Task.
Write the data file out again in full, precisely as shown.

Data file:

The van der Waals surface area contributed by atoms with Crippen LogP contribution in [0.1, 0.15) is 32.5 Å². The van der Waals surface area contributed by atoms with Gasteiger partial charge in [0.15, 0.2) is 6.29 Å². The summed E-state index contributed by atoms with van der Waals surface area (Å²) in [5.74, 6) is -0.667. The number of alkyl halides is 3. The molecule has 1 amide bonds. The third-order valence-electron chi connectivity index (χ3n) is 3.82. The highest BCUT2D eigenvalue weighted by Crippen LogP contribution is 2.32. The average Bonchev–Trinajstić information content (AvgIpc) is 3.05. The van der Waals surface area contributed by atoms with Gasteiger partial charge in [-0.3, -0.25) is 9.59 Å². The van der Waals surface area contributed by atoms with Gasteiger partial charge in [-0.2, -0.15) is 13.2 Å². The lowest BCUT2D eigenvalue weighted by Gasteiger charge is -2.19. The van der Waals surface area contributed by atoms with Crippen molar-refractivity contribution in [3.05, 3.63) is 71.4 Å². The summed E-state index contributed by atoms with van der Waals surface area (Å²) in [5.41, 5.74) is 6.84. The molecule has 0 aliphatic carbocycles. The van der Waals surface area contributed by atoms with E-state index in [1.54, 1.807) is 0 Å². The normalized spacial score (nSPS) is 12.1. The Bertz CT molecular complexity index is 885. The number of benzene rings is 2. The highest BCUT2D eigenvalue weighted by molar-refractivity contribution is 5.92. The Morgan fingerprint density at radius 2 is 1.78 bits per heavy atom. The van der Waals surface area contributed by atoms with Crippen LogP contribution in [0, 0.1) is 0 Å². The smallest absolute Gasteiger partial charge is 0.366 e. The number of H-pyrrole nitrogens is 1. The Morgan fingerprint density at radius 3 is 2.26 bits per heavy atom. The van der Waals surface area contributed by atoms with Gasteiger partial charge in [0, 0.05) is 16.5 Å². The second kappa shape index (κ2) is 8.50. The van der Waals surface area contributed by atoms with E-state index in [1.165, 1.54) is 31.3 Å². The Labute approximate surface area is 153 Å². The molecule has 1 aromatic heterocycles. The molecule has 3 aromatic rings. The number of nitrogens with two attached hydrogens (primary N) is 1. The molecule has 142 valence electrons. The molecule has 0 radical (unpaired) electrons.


The van der Waals surface area contributed by atoms with Crippen LogP contribution in [0.1, 0.15) is 32.5 Å². The van der Waals surface area contributed by atoms with Gasteiger partial charge in [0.15, 0.2) is 6.29 Å². The summed E-state index contributed by atoms with van der Waals surface area (Å²) in [5.74, 6) is -0.667. The number of alkyl halides is 3. The molecule has 1 amide bonds. The third-order valence-electron chi connectivity index (χ3n) is 3.82. The highest BCUT2D eigenvalue weighted by Crippen LogP contribution is 2.32. The average Bonchev–Trinajstić information content (AvgIpc) is 3.05. The van der Waals surface area contributed by atoms with Gasteiger partial charge in [-0.3, -0.25) is 9.59 Å². The van der Waals surface area contributed by atoms with Gasteiger partial charge in [-0.2, -0.15) is 13.2 Å². The lowest BCUT2D eigenvalue weighted by Gasteiger charge is -2.19. The van der Waals surface area contributed by atoms with Crippen molar-refractivity contribution in [3.05, 3.63) is 71.4 Å². The summed E-state index contributed by atoms with van der Waals surface area (Å²) in [5.41, 5.74) is 6.84. The molecule has 0 aliphatic carbocycles. The van der Waals surface area contributed by atoms with E-state index in [1.54, 1.807) is 0 Å². The normalized spacial score (nSPS) is 12.1. The Bertz CT molecular complexity index is 885. The number of benzene rings is 2. The highest BCUT2D eigenvalue weighted by molar-refractivity contribution is 5.92. The Morgan fingerprint density at radius 2 is 1.78 bits per heavy atom. The van der Waals surface area contributed by atoms with Crippen LogP contribution in [0, 0.1) is 0 Å². The smallest absolute Gasteiger partial charge is 0.366 e. The number of H-pyrrole nitrogens is 1. The Morgan fingerprint density at radius 3 is 2.26 bits per heavy atom. The van der Waals surface area contributed by atoms with Gasteiger partial charge in [0, 0.05) is 16.5 Å². The second kappa shape index (κ2) is 8.50. The van der Waals surface area contributed by atoms with E-state index in [1.165, 1.54) is 31.3 Å². The Labute approximate surface area is 153 Å². The molecule has 1 aromatic heterocycles. The molecule has 3 aromatic rings. The number of nitrogens with two attached hydrogens (primary N) is 1. The molecule has 142 valence electrons. The molecule has 0 radical (unpaired) electrons.